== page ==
Putting the human back in human resources

Recently I saw a post from an HR director in LinkedIn’s “largest HR group.” They were asking for help creating a title for their newly revamped process of “inducting” new hires. I read in disappointment through the 47 comments from other LinkedIn members offering more jargon, acronyms, rhymes, and cutesy expressions. Did no one else think that these responses were missing the larger point? Everyone seemed comfortable with the terminology “induction process.” This terminology has been in the HR lexicon for years, but the term and the thinking behind it has to go.

I’ve worked at and consulted with many organizations over the past 23 years. I’ve had a lot of “day ones” in my career. The suggestions seemed to reinforce an obtuse view of what it’s like to be the new hire. Unless you are going into the Rock & Roll Hall of Fame, who the hell wants to be inducted? It sounds like an Orwellian process, where a microchip is inserted, your head is shaved, and you’re fitted for a gray jumpsuit and fed corporate propaganda with bowls of gruel.

I replied to the LinkedIn post, “What’s wrong with simply welcoming somebody into your organization?” Why can’t it be a welcoming or greeting or receiving or salute rather than a process or procedure? Most people would rather be welcomed than inducted or onboarded or assimilated or integrated. Why does the experience need a quasi-technical name smacking of insincerity?

Reflecting on my new hire experiences, it was similarly disappointing. Day one is often being shown where the bathrooms are located, a swift walk around the premises, rushed introductions, and prattle. Then I’m shown my desk, some binders, the usual HR paperwork, and told, “Oh, your manager isn’t here, read our [outdated] intranet until we figure out something for you to do. We’ll be back to buy you a sandwich at some point.”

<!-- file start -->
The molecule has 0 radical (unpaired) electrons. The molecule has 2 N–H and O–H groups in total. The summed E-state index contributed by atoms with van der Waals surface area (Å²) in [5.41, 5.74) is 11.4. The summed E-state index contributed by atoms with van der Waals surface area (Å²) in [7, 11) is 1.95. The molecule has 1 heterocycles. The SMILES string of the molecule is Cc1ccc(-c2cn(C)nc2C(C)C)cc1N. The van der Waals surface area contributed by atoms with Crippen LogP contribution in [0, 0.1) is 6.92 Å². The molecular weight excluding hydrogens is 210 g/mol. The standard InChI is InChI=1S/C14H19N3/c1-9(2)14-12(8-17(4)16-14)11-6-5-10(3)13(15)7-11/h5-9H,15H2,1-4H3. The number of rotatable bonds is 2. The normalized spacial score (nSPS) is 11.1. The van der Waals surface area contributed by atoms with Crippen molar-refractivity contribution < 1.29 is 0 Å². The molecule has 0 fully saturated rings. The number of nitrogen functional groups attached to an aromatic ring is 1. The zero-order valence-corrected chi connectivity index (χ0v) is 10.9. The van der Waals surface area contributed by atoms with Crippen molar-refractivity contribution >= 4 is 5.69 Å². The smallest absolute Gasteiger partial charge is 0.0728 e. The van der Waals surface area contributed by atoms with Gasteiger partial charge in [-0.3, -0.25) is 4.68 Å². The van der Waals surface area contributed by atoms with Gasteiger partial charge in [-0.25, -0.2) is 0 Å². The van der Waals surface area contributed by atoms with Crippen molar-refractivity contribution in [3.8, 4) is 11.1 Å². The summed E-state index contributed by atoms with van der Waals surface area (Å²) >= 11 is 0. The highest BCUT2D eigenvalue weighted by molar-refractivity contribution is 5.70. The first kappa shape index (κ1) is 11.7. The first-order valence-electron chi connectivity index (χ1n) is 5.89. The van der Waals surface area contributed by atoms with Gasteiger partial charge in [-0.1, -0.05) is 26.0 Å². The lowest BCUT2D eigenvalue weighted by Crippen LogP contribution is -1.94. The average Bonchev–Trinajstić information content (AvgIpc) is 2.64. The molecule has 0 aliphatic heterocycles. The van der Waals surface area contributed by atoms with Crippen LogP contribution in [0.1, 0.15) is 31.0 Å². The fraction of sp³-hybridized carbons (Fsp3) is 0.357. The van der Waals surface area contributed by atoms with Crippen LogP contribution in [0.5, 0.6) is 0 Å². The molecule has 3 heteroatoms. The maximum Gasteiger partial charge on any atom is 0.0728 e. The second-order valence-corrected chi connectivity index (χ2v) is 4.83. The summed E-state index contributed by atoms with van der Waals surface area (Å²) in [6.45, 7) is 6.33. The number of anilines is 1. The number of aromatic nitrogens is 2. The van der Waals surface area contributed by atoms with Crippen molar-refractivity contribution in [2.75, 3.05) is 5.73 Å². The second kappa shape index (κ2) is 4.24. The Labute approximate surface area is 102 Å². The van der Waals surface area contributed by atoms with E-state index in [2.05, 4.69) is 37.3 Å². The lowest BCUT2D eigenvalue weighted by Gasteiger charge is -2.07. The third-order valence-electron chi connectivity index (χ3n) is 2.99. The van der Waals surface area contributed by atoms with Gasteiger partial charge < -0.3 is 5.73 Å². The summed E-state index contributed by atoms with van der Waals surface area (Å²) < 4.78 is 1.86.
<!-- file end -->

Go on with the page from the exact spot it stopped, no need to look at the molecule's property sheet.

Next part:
Sounds like I’m exaggerating. I’m actually flattering the shameful experiences from some companies. At the Fortune 500 level you’d think they’d have this down, but some of my experiences have been soulless.

What’s the alternative? I’ve seen some interesting videos where people are cheered as
they enter work, similar to a star quarterback running onto the field. That’s better, but it may not work for everyone. I’ve seen pictures of people getting care packages of logowear, gadgets, office supplies, and other accoutrements like Hollywood stars at the Oscars. This is nice, too, but it’s really just pretense.

Here’s an idea for welcoming someone new. (Supervisor please be present on day one.) New hires are likely going to a bit nervous and anxious, so say hello with a smile — like meeting an old friend. Offer to put their stuff someplace safe and invite them out for a coffee or breakfast. Spend the next hour or two talking. Relate to your first day and tell your story. Get to know that person who will be spending up to 10 hours per day as part of your team. Help them open up so you can get the best from each other, and then use the rest of the day to get to know the organization. Stay with them as they learn the ropes and be their guide. A new person with new ideas and energy is a gift to an organization. Everyone should be celebrating because this person isn’t just filling a spot; they’re making the tribe smarter, more talented, and more capable. You can even use a game or some kind of activity to meet other people from other departments. These moments of high energy and curiosity are golden, so capture all the questions and thoughts during the critical first moments of building relationships. It’s also a wonderful time for veterans to reaffirm their reason for showing up each day.



We are always being “onboarded” to new ideas, initiatives, customers, goals, and projects, so the opportunities to connect, grow, and share are ever present. Through extensive primary research, I learned onboardings, kick-offs, inductions, and typical HR processes were painful to most people, primarily because these processes completely lost the human perspective in exchange for paperwork.

What if there were modern resources to guide the day-one welcoming process as an overall employee journey that helps bring out the best in all of us? In fact, there are tools specifically designed to augment human connection, meaning, autonomy, and culture in the workplace. It’s a concept that sounded absurd just 10 or 15 years ago— after all, boomers claim to have never needed such squishy things at their jobs! Times have changed and will continue to change even more rapidly. Putting the human back in HR is needed more than ever because innovation, growth, and great culture is founded on trust. Trust is a human need. It starts on day one and no microchip implantation is needed.

Scott Kohl is co-founder and CEO of ThirdSpace, a Madison-based startup developing online tools to improve employee engagement.

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